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THE SITUATION ROOM
President Obama Supports Same-Sex Marriage; Violence Continues in Syria; Cuba-U.S. Dust-Up Over Jailed American; "Fifty Shades of Sex"; Royal Weatherman
Aired May 12, 2012 - 18:00 ET
THIS IS A RUSH TRANSCRIPT. THIS COPY MAY NOT BE IN ITS FINAL FORM AND MAY BE UPDATED.
WOLF BLITZER, CNN HOST: You're in the SITUATION ROOM.
Barack Obama became the first U.S. president in history to support same-sex marriage sooner than he planned. This hour, the back story on his announcement, and how vice president Joe Biden forced his hand.
What would it take for Cuba to release the jailed American Alan gross? Stand by for my exclusive interview with a top Cuban official.
And, an international tag of war is playing out right here in the SITUATION ROOM.
And the book that's lighting the fire in millions of women. We'll explore "50 shades of gray" and the so-called mommy porn phenomena.
We want to welcome our viewers in the United States and around the world. I'm Wolf Blitzer. You're in the SITUATION ROOM.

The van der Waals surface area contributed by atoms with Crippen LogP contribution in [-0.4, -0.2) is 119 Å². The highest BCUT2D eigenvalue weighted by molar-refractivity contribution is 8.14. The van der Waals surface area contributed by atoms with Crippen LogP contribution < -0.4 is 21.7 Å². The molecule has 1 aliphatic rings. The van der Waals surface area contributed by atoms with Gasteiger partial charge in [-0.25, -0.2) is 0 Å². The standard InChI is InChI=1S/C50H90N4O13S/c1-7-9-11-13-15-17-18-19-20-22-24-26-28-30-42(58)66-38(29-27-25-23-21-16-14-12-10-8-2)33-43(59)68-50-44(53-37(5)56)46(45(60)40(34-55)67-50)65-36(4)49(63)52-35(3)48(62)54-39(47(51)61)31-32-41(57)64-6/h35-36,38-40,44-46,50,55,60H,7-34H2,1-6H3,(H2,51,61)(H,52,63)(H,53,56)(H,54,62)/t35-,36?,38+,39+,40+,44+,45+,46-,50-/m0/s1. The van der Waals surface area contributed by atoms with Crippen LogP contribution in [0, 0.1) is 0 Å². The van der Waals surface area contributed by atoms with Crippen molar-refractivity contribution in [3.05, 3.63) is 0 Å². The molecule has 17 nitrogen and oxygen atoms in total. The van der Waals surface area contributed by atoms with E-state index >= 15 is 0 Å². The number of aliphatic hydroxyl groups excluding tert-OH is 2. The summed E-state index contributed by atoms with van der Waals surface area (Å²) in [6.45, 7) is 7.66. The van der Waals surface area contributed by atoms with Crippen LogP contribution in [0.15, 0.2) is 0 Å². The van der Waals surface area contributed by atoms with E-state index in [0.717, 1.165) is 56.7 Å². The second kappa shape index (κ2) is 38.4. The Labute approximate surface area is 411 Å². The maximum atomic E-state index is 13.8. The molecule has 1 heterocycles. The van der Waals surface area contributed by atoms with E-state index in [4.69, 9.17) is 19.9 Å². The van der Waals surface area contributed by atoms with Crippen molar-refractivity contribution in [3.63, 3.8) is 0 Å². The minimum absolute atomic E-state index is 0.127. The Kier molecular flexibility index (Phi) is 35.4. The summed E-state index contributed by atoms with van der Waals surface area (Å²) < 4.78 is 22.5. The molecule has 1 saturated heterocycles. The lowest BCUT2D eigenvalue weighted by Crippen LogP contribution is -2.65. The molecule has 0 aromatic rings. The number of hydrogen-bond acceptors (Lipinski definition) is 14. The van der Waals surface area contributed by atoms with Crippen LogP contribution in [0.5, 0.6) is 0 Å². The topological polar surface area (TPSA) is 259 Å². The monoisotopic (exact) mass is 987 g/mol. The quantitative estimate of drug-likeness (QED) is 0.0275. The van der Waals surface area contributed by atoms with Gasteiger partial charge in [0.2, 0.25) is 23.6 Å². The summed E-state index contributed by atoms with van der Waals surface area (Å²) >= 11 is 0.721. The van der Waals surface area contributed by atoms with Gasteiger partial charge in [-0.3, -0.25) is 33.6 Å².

The historic headline from the White House this week, the president of the United States endorses same-sex marriage. But the story behind the headlines may be just as dramatic and it culminated with vice president Joe Biden apologizing to President Obama for forcing his hand on this hot button issue, a sore subject among some White House insiders.
Our chief White House correspondent Jessica Yellin has been working the story for us. Jessica is here on the SITUATION ROOM.
Tell our viewers what you are hearing right now.
JESSICA YELLIN, CNN CHIEF WHITE HOUSE CORRESPONDENT: Wolf, I understand the vice president apologized to the president for putting him in a tough position on this situation. And as I'm told, the president gave essentially an understanding reply saying he knows that the vice president was speaking from the heart.